Reach Up Music (2014)
1. Engine Song
2. West Coast
4. Rakt Fram
5. Skinny Deep
9. Told You So
Nils Janson - trumpet, keyboards
Andreas Hourdakis - electric guitar
Martin Höper - electric bass
Chris Montgomery - drums
A very solid, powerful and conscious debut by City Nights, Swedish
band composed by some of the best and most requested Swedish jazz musicians from
the younger generation. Andreas Hourdakis, to begin with, guitarist of Magnus Öström
Svensson Trio), Nils Jansson, the most interesting trumpet player of his
generation, the great groover Martin Höper on bass, and Chris Montgomery on drums,
with his rich and versatile punctuation.
The album touches and immediately goes beyond jazz rock, almost creating a new style,
if one had to give a genre definition. Freedom from jazz and rock becomes the most
distant point from both poles, making the fusion free from usual schemes. There
are elements of rock, indierock, jazz and progressive, often used in an innovative
and unprecedented, unexpected way. And the fantastic interplay resulting from the
fusion of instruments and inspiration is really the alchemy that makes each piece
interesting and easy to remember.
An album that is difficult to forget as it bears a very
recognizable sound, not only for the skill and virtuosity full of character of each
musician, but for consistency and maturity of inspiration.
The first track, Engine Song, is the album's most rockish, perhaps the cleanest
as far as roles are concerned, with Hourdakis expressing himself rather "classically"
and the jazziest part entrusted to Janson, who pulls out a very whistleable tune.
We come down to a deeper level with West Coast, where the sounds get closer
to compatriots Oddjob's and glide towards 70s' jazz-fusion. Proximity to Oddjob
also for the third song, Later, where the guitar is more strongly progressive.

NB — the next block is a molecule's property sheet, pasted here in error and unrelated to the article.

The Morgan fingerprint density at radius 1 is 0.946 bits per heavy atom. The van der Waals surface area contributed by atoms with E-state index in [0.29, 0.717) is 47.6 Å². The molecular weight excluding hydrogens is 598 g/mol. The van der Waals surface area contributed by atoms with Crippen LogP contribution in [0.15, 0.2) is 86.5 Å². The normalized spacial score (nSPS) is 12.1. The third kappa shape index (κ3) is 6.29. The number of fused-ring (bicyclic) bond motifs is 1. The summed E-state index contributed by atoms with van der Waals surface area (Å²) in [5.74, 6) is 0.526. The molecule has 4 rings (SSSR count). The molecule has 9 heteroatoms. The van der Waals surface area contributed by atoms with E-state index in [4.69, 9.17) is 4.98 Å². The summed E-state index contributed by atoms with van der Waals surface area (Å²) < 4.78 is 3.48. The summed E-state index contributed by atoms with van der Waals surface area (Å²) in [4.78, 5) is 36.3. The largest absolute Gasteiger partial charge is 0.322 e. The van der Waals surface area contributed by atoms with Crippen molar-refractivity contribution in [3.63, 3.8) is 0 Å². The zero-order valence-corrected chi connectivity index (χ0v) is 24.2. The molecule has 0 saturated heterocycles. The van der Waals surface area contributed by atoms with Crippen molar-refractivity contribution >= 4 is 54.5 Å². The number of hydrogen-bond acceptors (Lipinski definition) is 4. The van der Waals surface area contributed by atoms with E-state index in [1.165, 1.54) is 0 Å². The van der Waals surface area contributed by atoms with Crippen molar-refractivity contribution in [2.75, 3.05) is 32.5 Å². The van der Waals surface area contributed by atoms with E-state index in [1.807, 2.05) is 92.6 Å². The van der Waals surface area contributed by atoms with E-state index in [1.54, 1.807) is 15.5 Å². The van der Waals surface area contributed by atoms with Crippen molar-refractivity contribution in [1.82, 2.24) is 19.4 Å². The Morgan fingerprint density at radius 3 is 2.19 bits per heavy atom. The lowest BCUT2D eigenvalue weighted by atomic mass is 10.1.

Even though maintaining a uniform style, the tonality often changes, moving on new
rhythms, with the trumpet becoming ethereal towards the end, intertwined with a
beautiful crescendo of drums and guitar, before the last change of direction.
Rakt fram is characterized by a riveting and relentless bass, and a wonderful
trumpet line, perfectly rough and dirty at times. The fifth track is Skinny Deep,
where a playful interplay prevails at the beginning, until Hourdakis guitar takes
its most recognizable tones, and then leaving room for Janson's seventies tones,
with a magnificent drum finale. Jockgrim has one of the easiest and most
catchy melodies, with a deliciously funky rhythm and only the trumpet to introduce
a jazzy dissonance, until the second part is dominated by the endearing interplay
between the guitar and Montgomery's bass.
In Onsen Höper does wonders with his syncopated drums as the trumpet chirps
by, while in Colors sounds date very much back to the nineties rock, with
the trumpet singing as female vocals, leaning even Janson's own.keyboards. And then
the grand finale with Told You So, starting slowly, like a goodnight song,
until it takes a nostalgic tone: it almost feels like the music was created for
the end of a show, where each actor enters the stage to thank and greet before leaving
the stage, with the ethereal trumpet solo that lasts until Hourdakis' very ample
prog-pinkfloydian solo, with keyboards and trumpet signing the end.
How was this project
born? What was your intention to convey?
City Nights was formed when we (members of the band) where out drinking one
night in Stockholm. We all agreed on that we should start a fusion band. Soon after
that we got together and started rehearsing. Each member brought a couple of songs
to play and quite quickly we had enough material to record an album.
Do you have other projects in store?
We are currently writing material for our next album and we are very excited
they way it's turning out musically already. Hopefully we'll get in the studio during
fall and release it spring next year.
Did the mixture of genres make the communication of this
album difficult somehow?
Not really. The songs on the album are kind of written in a way that made us not
hesitate on how we wanted to play them. As far as communication goes on the record:
it's just rock n roll with an uneven beat.
Monica Mazzitelli for Jazzitalia
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Publishing Date: 24/08/2014